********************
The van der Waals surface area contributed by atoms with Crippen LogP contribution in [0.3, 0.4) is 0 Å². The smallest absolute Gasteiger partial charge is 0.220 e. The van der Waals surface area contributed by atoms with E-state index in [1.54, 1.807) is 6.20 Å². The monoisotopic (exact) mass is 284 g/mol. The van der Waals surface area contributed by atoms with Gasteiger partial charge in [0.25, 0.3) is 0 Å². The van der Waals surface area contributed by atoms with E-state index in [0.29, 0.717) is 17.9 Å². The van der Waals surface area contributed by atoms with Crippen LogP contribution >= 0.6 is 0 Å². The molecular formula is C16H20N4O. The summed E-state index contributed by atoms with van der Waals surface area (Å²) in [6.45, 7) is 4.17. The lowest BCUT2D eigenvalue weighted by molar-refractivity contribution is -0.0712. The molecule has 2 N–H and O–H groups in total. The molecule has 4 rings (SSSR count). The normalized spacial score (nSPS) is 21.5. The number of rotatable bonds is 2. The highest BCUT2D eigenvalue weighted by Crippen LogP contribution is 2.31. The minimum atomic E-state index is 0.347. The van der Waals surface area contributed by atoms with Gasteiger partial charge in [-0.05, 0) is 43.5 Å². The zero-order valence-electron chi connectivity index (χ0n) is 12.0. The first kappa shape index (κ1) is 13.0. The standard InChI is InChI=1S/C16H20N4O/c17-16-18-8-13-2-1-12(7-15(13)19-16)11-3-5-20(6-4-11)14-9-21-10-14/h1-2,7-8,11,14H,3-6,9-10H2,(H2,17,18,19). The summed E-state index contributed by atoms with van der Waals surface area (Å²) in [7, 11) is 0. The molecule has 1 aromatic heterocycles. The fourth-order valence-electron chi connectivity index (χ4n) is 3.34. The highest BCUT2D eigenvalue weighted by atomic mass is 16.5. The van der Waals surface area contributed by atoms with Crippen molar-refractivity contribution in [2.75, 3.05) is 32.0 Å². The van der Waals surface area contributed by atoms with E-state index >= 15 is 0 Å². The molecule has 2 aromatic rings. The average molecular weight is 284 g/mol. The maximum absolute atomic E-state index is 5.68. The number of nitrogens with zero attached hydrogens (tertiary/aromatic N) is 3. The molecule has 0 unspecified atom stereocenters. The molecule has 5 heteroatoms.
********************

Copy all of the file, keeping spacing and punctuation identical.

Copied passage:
The van der Waals surface area contributed by atoms with Crippen LogP contribution in [0.3, 0.4) is 0 Å². The smallest absolute Gasteiger partial charge is 0.220 e. The van der Waals surface area contributed by atoms with E-state index in [1.54, 1.807) is 6.20 Å². The monoisotopic (exact) mass is 284 g/mol. The van der Waals surface area contributed by atoms with Gasteiger partial charge in [0.25, 0.3) is 0 Å². The van der Waals surface area contributed by atoms with E-state index in [0.29, 0.717) is 17.9 Å². The van der Waals surface area contributed by atoms with Crippen LogP contribution >= 0.6 is 0 Å². The molecular formula is C16H20N4O. The summed E-state index contributed by atoms with van der Waals surface area (Å²) in [6.45, 7) is 4.17. The lowest BCUT2D eigenvalue weighted by molar-refractivity contribution is -0.0712. The molecule has 2 N–H and O–H groups in total. The molecule has 4 rings (SSSR count). The normalized spacial score (nSPS) is 21.5. The number of rotatable bonds is 2. The highest BCUT2D eigenvalue weighted by Crippen LogP contribution is 2.31. The minimum atomic E-state index is 0.347. The van der Waals surface area contributed by atoms with Gasteiger partial charge in [-0.05, 0) is 43.5 Å². The zero-order valence-electron chi connectivity index (χ0n) is 12.0. The first kappa shape index (κ1) is 13.0. The standard InChI is InChI=1S/C16H20N4O/c17-16-18-8-13-2-1-12(7-15(13)19-16)11-3-5-20(6-4-11)14-9-21-10-14/h1-2,7-8,11,14H,3-6,9-10H2,(H2,17,18,19). The summed E-state index contributed by atoms with van der Waals surface area (Å²) in [7, 11) is 0. The molecule has 1 aromatic heterocycles. The fourth-order valence-electron chi connectivity index (χ4n) is 3.34. The highest BCUT2D eigenvalue weighted by atomic mass is 16.5. The van der Waals surface area contributed by atoms with Crippen molar-refractivity contribution in [2.75, 3.05) is 32.0 Å². The van der Waals surface area contributed by atoms with E-state index >= 15 is 0 Å². The molecule has 2 aromatic rings. The average molecular weight is 284 g/mol. The maximum absolute atomic E-state index is 5.68. The number of nitrogens with zero attached hydrogens (tertiary/aromatic N) is 3. The molecule has 0 unspecified atom stereocenters. The molecule has 5 heteroatoms.